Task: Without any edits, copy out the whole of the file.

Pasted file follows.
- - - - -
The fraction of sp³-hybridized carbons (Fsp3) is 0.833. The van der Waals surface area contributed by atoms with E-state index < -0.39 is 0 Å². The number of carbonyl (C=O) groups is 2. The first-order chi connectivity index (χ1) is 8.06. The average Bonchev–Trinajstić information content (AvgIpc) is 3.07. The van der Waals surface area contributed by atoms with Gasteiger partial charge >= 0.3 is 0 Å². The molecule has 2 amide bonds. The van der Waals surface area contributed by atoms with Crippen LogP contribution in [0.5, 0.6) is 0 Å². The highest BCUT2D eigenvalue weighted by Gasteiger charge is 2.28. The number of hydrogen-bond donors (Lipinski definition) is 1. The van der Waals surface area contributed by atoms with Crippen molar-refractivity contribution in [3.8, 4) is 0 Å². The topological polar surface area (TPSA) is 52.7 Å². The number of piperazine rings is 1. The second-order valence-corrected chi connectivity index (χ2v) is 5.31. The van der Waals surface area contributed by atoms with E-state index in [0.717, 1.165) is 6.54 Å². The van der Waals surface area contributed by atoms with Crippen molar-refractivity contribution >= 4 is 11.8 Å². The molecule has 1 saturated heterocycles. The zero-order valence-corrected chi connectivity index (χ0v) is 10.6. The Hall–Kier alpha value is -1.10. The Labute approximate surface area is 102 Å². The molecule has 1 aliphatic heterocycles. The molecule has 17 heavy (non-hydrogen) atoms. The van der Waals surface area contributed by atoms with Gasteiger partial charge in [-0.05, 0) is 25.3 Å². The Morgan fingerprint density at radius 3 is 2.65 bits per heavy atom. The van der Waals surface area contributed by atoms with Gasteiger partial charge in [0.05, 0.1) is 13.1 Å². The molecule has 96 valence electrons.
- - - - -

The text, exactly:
The fraction of sp³-hybridized carbons (Fsp3) is 0.833. The van der Waals surface area contributed by atoms with E-state index < -0.39 is 0 Å². The number of carbonyl (C=O) groups is 2. The first-order chi connectivity index (χ1) is 8.06. The average Bonchev–Trinajstić information content (AvgIpc) is 3.07. The van der Waals surface area contributed by atoms with Gasteiger partial charge >= 0.3 is 0 Å². The molecule has 2 amide bonds. The van der Waals surface area contributed by atoms with Crippen LogP contribution in [0.5, 0.6) is 0 Å². The highest BCUT2D eigenvalue weighted by Gasteiger charge is 2.28. The number of hydrogen-bond donors (Lipinski definition) is 1. The van der Waals surface area contributed by atoms with Crippen molar-refractivity contribution in [3.8, 4) is 0 Å². The topological polar surface area (TPSA) is 52.7 Å². The number of piperazine rings is 1. The second-order valence-corrected chi connectivity index (χ2v) is 5.31. The van der Waals surface area contributed by atoms with E-state index in [0.717, 1.165) is 6.54 Å². The van der Waals surface area contributed by atoms with Crippen molar-refractivity contribution >= 4 is 11.8 Å². The molecule has 1 saturated heterocycles. The zero-order valence-corrected chi connectivity index (χ0v) is 10.6. The Hall–Kier alpha value is -1.10. The Labute approximate surface area is 102 Å². The molecule has 1 aliphatic heterocycles. The molecule has 17 heavy (non-hydrogen) atoms. The van der Waals surface area contributed by atoms with Gasteiger partial charge in [-0.05, 0) is 25.3 Å². The Morgan fingerprint density at radius 3 is 2.65 bits per heavy atom. The van der Waals surface area contributed by atoms with Gasteiger partial charge in [0.05, 0.1) is 13.1 Å². The molecule has 96 valence electrons.